Before continuing research on the overheating of LEDs, we will use LEDs already ordered which I mentioned above to test their heating.

  If you have any idea or suggestion, all comments are much welcome !

Generating 3D Models

TL;DR

  • We need to generate 3D models of phyllotactic patterns.
  • We give an explanation of how to generate phyllotactic patterns on a sphere.
  • We present an issue we encountered, and the solution we found.

Why 3D Models ?

When we first started thinking about the project, we quickly realized we would need to generate 3D models of the sculpture ourselves.

First because we need to have full control on the model, to try various configurations for the future 3D printed sculpture. And second because it will greatly help us visualize all the kinds of animations we are imagining.

Accordingly, Vlaya wrote a script using the blender python API to generate a 3D model, following John Edmark’s online explanation.

Phyllotactic Patterns on a Sphere

We place the first point on the “equator”. Then to place each following point, we rotate 137.5° and move a little closer to the top of the sphere.

The big question is : how much closer is “a little closer to the top of the sphere” ?

137.5° is the golden angle, derived from the golden ratio. It has the nice mathematical property of being as hard as possible to approximate with rational numbers. This allows it to waste as little space as possible, which is why plants use it. And it looks nicer. You can try the simulation on this page to get a better grasp of this.

A First Attempt

The first thing we tried was to actually place the points on a cylinder, rotating them 137.5° and going up by a fixed amount each time, and then projecting those points onto the sphere :

Projection from the cylinder onto the sphere
The projected points
Connecting the dots

But we soon noticed an annoying discrepancy between what we got, and what John Edmark’s Blooms look like :

A Bloom by John Edmark on the left, our attempt on the right

Our petals get more and more squashed as we near the center.

A consequence of that is, if we follow a spiral from the center outwards, at some point we’ll realise that what we’re following isn’t a spiral anymore.

All this doesn’t happen with John Edmark’s Bloom.

Follow a clockwise spiral from the center outwards and see what happens

The same thing actually happens in sunflowers:

Spirals “breaking up” in a sunflower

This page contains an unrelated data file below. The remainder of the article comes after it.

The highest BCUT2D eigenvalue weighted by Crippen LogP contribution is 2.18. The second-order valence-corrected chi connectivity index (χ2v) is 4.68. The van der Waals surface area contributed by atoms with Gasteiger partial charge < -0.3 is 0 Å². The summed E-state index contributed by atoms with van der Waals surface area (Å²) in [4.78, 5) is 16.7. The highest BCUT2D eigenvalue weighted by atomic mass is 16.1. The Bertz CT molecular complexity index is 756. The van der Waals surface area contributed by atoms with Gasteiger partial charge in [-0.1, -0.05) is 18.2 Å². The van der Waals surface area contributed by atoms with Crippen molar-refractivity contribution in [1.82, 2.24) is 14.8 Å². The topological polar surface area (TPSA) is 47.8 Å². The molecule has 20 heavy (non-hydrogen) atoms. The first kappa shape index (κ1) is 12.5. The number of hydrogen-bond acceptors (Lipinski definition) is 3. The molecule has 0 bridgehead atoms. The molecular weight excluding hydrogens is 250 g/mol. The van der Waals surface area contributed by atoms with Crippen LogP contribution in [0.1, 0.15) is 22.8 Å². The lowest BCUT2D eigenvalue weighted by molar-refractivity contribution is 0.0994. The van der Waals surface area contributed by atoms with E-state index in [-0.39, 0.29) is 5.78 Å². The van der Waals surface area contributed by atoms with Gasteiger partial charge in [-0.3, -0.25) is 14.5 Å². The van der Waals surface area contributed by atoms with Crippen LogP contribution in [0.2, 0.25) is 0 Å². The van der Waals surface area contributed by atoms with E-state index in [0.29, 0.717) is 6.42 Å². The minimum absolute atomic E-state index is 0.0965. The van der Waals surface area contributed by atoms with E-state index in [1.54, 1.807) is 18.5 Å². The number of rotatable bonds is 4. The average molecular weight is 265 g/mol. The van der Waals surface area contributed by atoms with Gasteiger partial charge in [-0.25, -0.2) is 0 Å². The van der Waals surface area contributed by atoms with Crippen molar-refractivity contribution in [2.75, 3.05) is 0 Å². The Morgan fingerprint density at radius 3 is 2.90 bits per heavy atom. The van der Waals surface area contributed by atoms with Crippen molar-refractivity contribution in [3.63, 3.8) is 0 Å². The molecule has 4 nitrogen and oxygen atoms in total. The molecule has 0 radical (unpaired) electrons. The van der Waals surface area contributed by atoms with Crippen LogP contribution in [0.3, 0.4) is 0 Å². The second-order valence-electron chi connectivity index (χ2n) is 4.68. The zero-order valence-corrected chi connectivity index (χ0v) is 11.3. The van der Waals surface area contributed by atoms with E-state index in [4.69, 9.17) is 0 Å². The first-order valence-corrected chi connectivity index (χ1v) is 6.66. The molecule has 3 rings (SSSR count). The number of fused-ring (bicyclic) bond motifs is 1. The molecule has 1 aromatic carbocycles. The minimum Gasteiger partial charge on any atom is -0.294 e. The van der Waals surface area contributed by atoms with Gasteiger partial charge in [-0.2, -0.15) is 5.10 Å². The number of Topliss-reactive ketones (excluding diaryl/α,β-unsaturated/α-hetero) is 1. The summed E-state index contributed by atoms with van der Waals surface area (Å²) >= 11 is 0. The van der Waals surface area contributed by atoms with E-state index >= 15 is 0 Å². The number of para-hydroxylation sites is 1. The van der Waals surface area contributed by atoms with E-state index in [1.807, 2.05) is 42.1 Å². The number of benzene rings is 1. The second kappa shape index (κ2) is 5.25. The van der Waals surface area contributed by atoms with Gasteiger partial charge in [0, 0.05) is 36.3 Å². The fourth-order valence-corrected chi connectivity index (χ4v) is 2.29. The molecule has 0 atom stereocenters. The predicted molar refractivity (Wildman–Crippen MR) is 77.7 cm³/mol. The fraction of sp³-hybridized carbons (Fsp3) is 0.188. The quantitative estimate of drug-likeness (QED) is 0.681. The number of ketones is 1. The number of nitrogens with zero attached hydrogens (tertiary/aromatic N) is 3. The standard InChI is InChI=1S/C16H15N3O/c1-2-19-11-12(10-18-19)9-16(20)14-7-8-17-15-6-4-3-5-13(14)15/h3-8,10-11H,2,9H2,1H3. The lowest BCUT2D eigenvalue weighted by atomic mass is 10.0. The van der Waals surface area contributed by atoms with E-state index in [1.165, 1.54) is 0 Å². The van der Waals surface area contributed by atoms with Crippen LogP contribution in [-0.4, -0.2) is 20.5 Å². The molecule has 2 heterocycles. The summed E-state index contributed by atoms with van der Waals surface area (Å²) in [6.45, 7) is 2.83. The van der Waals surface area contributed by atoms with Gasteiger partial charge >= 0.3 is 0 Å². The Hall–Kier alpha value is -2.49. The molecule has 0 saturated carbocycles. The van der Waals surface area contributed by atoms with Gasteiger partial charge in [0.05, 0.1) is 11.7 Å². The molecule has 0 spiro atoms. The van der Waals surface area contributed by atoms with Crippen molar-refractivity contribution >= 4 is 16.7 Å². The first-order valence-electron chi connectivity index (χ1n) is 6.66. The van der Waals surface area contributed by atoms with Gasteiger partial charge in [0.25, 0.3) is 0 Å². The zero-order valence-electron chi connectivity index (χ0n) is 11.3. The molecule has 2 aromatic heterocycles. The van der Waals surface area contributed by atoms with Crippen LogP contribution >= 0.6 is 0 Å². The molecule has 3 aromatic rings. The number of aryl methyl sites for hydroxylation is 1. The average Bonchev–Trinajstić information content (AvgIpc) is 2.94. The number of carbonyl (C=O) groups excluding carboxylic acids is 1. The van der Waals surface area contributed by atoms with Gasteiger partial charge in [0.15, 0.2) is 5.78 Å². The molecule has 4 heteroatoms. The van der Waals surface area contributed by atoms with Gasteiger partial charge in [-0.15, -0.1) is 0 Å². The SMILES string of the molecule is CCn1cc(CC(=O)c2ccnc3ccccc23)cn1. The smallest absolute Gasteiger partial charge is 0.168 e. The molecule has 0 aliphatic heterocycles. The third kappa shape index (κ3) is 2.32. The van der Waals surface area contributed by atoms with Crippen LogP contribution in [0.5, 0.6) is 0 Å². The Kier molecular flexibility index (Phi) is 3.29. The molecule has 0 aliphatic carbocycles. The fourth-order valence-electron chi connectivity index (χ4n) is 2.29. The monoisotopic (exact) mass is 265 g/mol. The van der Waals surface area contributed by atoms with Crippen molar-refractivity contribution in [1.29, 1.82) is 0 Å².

But in our case, it happens because the points step too slowly towards the center, whereas in a sunflower, they step too fast.

This paper on phyllotactic spirals gives a good explanation.

A Better Solution

Let’s formalise things a bit:

Spherical coordinates

A point on the sphere can be located by two arcs of a circle : parallel arcs (“horizontal”) and meridian arcs (“vertical”). To rephrase the previous explanation, we place each following point by moving along a parallel for 137.5°, and then moving up along a meridian for some arc length.

A face formed by intersecting spirals

As we get closer to the top, the parallel arcs of circle become smaller.

The meridian arcs also need to get smaller, otherwise we would overshoot the top.

We want the meridian arc lengths to decrease so that the faces keep roughly the same square shape.

To do that, they need to decrease at the same rate as the parallel arc lengths, to remain in proportion.

A bit of geometry yields this differential equation, where a(x) is the “vertical” angle between point x and the horizontal plane, and k is a coefficient:

a'(x) = k cos(a(x))
a(0) = 0

The solution is:

a(x) = Arctan(sinh(kx))

We had to tweak the value of k a little bit to get nice results.

Here’s what it looks like:

3D rendering of our latest design

Flat Circular Phyllotactic Patterns

We can do the same thing with flat circular patterns : place each following point by rotating 137° and moving closer to the center. The question is still “how much closer ?” and the geometry is merely a bit different.

We get this differential equation, where r(x) is the distance of point x from the center, k is a coefficient and R is the radius of the circle:

r'(x) = - k r(x) 
r(0) = R

The solution is:

r(x) = R exp(-kx)

This gives us flat patterns like that:

Flat phyllotactic pattern

Stay tuned for upcoming 3D animations !

Ah, yes. Stereoscopic vision.

This is a follow-up to my previous article, in which we explored the choice of PCB placement in order to get an optimal visibility.